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Center for Foodborne Illness Research and Prevention

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Qiuhong Wang

Qiuhong Wang
Qiuhong Wang
Associate Professor, Center for Food Animal Health, Department of Animal Sciences, and Department of Veterinary Preventive Medicine
The Ohio State University
Degree Information: 
Ph.D, The Ohio State University
Master of Science, University of Tokyo
Bachelor of Medicine (M.D. equivalent), Beijing Medical University, China
Biography: 

Diarrhea is the second leading cause of death among children under the age of 5 and is a common disease for young animals. Dr. Wang’s research focus is on enteric caliciviruses and coronaviruses, including diagnosis of viral infections, molecular epidemiology, adaptation of enteric viruses in cell culture, mechanisms of virus attenuation, interspecies transmission of viruses, the mechanisms of enteric virus transmission through leafy greens, and the development of vaccines using conventional and reverse genetics technologies.

Human noroviruses (HuNoVs) are the leading cause of foodborne illnesses in the US. Contaminated food is a major transmission vehicle for this virus. Among all kinds of foods, leafy greens are ranked number one in norovirus-outbreaks, followed by fresh fruits/nuts and shellfish. Our laboratory studies the mechanisms of HuNoV binding to leafy greens, how viral particles are transported from roots to leaves, and if they retain infectivity in plants. Such knowledge will lead to develop technologies to control HuNoV contamination of leafy greens.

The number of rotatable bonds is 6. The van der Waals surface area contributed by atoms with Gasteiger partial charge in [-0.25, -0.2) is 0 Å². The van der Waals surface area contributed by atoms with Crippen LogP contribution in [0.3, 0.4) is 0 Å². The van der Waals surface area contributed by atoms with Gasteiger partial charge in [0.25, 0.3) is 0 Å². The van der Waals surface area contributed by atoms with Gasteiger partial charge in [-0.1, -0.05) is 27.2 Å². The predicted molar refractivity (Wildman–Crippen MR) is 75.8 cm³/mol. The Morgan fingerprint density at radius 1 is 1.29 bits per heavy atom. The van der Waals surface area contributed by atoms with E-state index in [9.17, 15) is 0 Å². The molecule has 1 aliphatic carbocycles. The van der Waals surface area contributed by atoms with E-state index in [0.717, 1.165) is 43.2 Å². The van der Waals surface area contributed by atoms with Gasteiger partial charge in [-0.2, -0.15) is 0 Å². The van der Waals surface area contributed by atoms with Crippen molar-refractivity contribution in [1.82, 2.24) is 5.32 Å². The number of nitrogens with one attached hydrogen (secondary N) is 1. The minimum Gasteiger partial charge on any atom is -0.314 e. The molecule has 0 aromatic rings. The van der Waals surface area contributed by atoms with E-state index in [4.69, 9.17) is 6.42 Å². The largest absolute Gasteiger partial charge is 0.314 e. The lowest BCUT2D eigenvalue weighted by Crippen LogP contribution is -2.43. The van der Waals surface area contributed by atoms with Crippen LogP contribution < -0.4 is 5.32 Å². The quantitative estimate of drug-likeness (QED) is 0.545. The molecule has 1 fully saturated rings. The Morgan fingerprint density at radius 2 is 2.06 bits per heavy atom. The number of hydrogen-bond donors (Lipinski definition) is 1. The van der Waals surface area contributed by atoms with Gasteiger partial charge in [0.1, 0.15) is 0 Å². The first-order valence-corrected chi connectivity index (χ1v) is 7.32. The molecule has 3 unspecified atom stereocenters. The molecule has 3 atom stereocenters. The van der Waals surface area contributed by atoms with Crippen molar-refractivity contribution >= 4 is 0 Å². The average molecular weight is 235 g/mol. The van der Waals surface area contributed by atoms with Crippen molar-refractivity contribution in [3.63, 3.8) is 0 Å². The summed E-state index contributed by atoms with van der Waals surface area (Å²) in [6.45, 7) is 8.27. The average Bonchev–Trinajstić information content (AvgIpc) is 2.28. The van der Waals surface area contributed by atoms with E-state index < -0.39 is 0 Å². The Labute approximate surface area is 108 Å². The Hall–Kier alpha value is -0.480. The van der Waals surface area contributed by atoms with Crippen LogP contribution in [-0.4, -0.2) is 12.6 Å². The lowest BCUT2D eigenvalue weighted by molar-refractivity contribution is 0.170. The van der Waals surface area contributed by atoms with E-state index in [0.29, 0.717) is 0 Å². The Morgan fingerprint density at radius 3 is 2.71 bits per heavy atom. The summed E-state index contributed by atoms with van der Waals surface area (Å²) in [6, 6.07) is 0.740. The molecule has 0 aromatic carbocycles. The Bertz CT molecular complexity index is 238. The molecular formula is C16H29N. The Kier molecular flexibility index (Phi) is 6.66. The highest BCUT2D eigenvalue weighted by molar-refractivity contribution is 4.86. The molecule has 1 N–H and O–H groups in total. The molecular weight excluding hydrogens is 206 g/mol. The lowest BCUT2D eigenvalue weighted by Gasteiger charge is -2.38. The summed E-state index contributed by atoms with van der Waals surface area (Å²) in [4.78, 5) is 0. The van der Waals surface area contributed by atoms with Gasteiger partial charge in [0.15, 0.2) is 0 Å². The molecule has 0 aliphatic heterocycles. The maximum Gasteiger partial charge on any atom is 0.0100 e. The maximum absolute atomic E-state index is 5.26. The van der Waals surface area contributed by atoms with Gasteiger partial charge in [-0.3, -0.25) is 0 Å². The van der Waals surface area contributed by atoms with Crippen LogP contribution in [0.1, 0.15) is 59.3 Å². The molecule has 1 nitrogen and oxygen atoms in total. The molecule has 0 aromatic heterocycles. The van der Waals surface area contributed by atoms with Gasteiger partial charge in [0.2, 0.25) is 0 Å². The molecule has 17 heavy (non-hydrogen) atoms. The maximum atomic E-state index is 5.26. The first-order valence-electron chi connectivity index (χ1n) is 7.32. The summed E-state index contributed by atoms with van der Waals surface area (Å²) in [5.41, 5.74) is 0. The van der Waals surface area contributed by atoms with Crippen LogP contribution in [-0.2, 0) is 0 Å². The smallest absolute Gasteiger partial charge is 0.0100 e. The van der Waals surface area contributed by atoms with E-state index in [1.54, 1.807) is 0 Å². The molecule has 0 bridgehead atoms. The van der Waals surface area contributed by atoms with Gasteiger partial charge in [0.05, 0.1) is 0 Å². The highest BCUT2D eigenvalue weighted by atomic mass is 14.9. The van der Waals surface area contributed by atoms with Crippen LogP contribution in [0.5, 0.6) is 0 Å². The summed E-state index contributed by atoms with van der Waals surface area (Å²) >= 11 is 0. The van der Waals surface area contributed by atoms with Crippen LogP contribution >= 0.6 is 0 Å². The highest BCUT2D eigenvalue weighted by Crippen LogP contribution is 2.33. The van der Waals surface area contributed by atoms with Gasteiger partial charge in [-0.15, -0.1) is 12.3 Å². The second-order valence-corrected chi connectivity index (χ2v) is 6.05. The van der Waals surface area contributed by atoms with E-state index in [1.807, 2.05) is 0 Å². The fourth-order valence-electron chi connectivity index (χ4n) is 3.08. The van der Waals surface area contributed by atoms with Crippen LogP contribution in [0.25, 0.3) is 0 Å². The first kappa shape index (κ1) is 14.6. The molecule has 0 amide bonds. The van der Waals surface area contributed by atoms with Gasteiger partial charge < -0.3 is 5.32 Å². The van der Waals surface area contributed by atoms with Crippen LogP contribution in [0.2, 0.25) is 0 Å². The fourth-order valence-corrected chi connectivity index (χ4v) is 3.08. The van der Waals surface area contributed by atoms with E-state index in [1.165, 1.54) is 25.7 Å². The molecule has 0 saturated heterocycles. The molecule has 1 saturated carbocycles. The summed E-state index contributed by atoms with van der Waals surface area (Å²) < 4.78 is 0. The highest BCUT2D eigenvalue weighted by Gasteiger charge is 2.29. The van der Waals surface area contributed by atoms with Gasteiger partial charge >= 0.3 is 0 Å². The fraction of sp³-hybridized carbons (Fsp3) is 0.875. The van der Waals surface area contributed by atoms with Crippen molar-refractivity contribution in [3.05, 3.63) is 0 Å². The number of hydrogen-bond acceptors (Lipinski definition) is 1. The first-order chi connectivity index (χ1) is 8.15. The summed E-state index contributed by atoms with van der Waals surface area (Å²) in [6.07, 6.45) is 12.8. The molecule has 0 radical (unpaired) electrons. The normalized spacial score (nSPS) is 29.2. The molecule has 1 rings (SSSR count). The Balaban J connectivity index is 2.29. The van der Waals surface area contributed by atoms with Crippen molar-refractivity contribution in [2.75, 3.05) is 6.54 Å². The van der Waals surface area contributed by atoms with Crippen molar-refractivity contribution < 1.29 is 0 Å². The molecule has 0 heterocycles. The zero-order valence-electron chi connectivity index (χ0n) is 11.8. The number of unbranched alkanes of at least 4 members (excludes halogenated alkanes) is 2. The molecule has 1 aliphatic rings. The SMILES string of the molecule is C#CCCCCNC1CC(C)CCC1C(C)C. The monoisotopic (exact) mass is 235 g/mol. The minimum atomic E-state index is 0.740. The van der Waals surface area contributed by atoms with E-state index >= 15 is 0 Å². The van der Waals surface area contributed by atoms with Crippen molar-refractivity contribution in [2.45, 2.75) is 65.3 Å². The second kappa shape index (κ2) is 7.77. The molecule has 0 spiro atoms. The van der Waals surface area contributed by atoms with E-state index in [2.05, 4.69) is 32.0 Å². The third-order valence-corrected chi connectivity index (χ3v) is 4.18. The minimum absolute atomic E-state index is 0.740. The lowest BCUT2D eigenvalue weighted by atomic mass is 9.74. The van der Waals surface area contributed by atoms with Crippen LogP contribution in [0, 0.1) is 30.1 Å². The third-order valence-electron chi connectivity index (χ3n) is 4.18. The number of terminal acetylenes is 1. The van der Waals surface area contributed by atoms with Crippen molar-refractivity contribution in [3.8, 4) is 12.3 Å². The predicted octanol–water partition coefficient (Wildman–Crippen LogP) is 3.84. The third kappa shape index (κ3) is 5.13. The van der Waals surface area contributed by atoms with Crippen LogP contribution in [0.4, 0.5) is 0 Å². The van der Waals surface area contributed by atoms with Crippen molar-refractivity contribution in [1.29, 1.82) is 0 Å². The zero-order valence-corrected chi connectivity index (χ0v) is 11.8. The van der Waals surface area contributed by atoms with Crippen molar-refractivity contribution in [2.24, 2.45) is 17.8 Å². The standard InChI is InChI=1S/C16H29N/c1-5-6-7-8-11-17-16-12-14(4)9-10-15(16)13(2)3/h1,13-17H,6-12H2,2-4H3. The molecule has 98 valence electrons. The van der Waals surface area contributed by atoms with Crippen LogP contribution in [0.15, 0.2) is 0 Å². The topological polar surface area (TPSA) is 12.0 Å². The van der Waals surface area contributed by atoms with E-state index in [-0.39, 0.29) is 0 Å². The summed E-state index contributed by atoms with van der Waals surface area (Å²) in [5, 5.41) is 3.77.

Porcine epidemic diarrhea virus (PEDV) causes a high mortality rate (up to 100 percent) in neonatal pigs. To control the disease, an effective vaccine is urgently needed, but none is available in the US. Theoretically, the most effective vaccines for PEDV are live and attenuated vaccines. However, knowledge of the molecular attenuation mechanisms of PEDV and other genetically related coronaviruses is limited. Our laboratory exploits conventional (e.g., cell culture adaptation) and state-of-the-art (e.g., reverse genetics) technologies to generate PEDV strains with reduced virulence, to identify genomic hot spots related to attenuation, and to design PEDV vaccine candidates. The knowledge gained will advance the development of a safe attenuated PEDV vaccine and will aid in innovative vaccine design against other fatal animal and human coronavirus diseases, such as COVID-19.